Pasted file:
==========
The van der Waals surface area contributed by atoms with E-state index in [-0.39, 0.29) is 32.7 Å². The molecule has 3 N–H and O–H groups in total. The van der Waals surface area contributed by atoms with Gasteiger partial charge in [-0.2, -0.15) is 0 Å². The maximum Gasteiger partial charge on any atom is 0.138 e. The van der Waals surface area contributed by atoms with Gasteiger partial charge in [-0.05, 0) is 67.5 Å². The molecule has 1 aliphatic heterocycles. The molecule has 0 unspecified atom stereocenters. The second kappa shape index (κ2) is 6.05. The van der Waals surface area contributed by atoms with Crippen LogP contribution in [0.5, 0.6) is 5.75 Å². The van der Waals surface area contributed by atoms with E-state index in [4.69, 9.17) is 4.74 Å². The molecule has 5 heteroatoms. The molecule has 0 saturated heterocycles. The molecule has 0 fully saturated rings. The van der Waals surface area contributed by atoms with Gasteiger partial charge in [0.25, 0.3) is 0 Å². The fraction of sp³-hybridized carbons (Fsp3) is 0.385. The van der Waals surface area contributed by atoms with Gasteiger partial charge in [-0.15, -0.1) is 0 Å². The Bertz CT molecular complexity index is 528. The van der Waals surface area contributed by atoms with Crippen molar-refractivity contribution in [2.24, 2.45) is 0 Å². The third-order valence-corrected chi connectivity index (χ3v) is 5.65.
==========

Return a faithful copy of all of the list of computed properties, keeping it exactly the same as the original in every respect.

The van der Waals surface area contributed by atoms with E-state index in [-0.39, 0.29) is 32.7 Å². The molecule has 3 N–H and O–H groups in total. The van der Waals surface area contributed by atoms with Gasteiger partial charge in [-0.2, -0.15) is 0 Å². The maximum Gasteiger partial charge on any atom is 0.138 e. The van der Waals surface area contributed by atoms with Gasteiger partial charge in [-0.05, 0) is 67.5 Å². The molecule has 1 aliphatic heterocycles. The molecule has 0 unspecified atom stereocenters. The second kappa shape index (κ2) is 6.05. The van der Waals surface area contributed by atoms with Crippen LogP contribution in [0.5, 0.6) is 5.75 Å². The van der Waals surface area contributed by atoms with E-state index in [4.69, 9.17) is 4.74 Å². The molecule has 5 heteroatoms. The molecule has 0 saturated heterocycles. The molecule has 0 fully saturated rings. The van der Waals surface area contributed by atoms with Gasteiger partial charge in [0.25, 0.3) is 0 Å². The fraction of sp³-hybridized carbons (Fsp3) is 0.385. The van der Waals surface area contributed by atoms with Gasteiger partial charge in [-0.15, -0.1) is 0 Å². The Bertz CT molecular complexity index is 528. The van der Waals surface area contributed by atoms with Crippen molar-refractivity contribution in [2.24, 2.45) is 0 Å². The third-order valence-corrected chi connectivity index (χ3v) is 5.65.